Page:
This second edition of the Resource and Environmental Regulation Group eNews features a number of updates, including the Validation Bill, which was introduced to Parliament on 28 November 2018. The article includes a link to a copy of the Bill and Explanatory Memorandum. The Bill’s purpose is to provide security for holders of mining tenements.
We also provide details on the proposed reforms to Mining Regulation 169, which will allow authorised agents to represent clients in the Warden’s Court.
In addition, more than 85% of Programme of Work (PoW) applicants are now taking advantage of the benefits associated with the department’s PoW spatial system (PoW-S). Given this uptake by the industry, the Programme of Work-Exploration form (PoW-E) will now be phased out and removed to simplify the selection of application options available. Therefore as of 28 March 2019, all new exploration applications will be required to be submitted using the PoW-Spatial system (PoW-S).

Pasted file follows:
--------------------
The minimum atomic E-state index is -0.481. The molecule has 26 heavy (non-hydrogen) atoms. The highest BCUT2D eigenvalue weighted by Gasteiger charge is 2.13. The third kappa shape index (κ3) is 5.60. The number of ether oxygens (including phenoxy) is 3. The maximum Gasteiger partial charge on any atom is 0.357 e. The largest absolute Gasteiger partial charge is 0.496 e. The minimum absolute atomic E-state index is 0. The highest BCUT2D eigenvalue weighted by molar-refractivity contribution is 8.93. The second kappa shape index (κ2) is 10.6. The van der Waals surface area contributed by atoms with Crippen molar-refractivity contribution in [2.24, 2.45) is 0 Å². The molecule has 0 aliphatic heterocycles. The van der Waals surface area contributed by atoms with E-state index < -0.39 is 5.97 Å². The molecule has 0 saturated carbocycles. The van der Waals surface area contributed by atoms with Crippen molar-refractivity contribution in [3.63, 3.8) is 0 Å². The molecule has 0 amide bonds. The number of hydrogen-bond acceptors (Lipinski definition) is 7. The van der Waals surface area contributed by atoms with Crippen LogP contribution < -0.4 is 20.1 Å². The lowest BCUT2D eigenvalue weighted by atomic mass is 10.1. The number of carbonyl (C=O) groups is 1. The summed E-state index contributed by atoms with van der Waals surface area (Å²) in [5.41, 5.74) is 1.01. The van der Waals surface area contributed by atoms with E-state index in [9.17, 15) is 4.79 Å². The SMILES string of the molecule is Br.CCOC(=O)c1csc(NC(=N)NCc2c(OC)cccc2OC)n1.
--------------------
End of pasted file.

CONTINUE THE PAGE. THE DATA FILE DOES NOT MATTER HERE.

Finally, the Resource Sector Awards for Excellence are open for nominations. The awards evening will be held on 22 August 2019 and includes the Golden Gecko Environmental Excellence Awards; and the Community Partnership Resources Sector Award. You can read about the eligibility criteria in this edition. Submissions close on 29 April 2019.
Dr Phil Gorey
Deputy Director General
Resource and Environmental Regulation Group
With 85% of mineral exploration applicants now using the Programme of Work – Spatial (PoW-S) application form, the old Programme of Work – Exploration (PoW-E) form will be removed from the Department of Mines, Industry Regulation and Safety (DMIRS) website on 28 March 2019. PoW-E applications that commenced, but have not been submitted for assessment by this date, may still be submitted up to three months after the application start date.
Previously, PoW-E applicants had to attach PDF maps and type proposed activities into a static online form. There were often decision delays due to the need to amend the application after DMIRS receives the submission and provides feedback.
PoW-S enables applicants to add their activities more quickly and accurately by either uploading previously prepared spatial files or describing activities ‘on the fly’ using the system’s simple drawing tools.